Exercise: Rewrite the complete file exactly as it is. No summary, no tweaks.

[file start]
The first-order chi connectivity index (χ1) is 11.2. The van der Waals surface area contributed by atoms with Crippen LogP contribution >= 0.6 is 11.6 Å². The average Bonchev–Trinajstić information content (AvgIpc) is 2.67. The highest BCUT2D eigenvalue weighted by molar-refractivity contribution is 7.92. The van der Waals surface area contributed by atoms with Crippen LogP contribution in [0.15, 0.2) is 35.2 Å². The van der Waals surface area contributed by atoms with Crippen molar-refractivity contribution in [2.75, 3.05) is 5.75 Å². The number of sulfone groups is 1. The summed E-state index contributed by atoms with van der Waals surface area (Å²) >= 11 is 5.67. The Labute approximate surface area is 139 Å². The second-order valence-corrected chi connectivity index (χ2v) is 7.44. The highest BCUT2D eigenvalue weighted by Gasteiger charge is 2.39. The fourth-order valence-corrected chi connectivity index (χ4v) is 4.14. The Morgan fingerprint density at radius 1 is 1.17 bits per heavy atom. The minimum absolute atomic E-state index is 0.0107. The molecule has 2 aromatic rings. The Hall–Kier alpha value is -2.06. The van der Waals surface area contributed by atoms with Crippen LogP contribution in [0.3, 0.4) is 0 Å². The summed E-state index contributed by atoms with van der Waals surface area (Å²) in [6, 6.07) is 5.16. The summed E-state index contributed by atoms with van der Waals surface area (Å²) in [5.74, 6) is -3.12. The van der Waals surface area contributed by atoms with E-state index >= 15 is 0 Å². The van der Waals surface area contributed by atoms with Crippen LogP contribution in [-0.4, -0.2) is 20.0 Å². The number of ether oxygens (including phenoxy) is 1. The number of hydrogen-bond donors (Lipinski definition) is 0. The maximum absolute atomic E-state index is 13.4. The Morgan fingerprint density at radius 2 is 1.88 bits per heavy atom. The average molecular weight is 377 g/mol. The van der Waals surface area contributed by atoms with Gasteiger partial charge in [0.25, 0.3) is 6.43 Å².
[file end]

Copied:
The first-order chi connectivity index (χ1) is 11.2. The van der Waals surface area contributed by atoms with Crippen LogP contribution >= 0.6 is 11.6 Å². The average Bonchev–Trinajstić information content (AvgIpc) is 2.67. The highest BCUT2D eigenvalue weighted by molar-refractivity contribution is 7.92. The van der Waals surface area contributed by atoms with Crippen LogP contribution in [0.15, 0.2) is 35.2 Å². The van der Waals surface area contributed by atoms with Crippen molar-refractivity contribution in [2.75, 3.05) is 5.75 Å². The number of sulfone groups is 1. The summed E-state index contributed by atoms with van der Waals surface area (Å²) >= 11 is 5.67. The Labute approximate surface area is 139 Å². The second-order valence-corrected chi connectivity index (χ2v) is 7.44. The highest BCUT2D eigenvalue weighted by Gasteiger charge is 2.39. The fourth-order valence-corrected chi connectivity index (χ4v) is 4.14. The Morgan fingerprint density at radius 1 is 1.17 bits per heavy atom. The minimum absolute atomic E-state index is 0.0107. The molecule has 2 aromatic rings. The Hall–Kier alpha value is -2.06. The van der Waals surface area contributed by atoms with Crippen LogP contribution in [0.3, 0.4) is 0 Å². The summed E-state index contributed by atoms with van der Waals surface area (Å²) in [6, 6.07) is 5.16. The summed E-state index contributed by atoms with van der Waals surface area (Å²) in [5.74, 6) is -3.12. The van der Waals surface area contributed by atoms with E-state index >= 15 is 0 Å². The van der Waals surface area contributed by atoms with Crippen LogP contribution in [-0.4, -0.2) is 20.0 Å². The number of ether oxygens (including phenoxy) is 1. The number of hydrogen-bond donors (Lipinski definition) is 0. The maximum absolute atomic E-state index is 13.4. The Morgan fingerprint density at radius 2 is 1.88 bits per heavy atom. The average molecular weight is 377 g/mol. The van der Waals surface area contributed by atoms with Gasteiger partial charge in [0.25, 0.3) is 6.43 Å².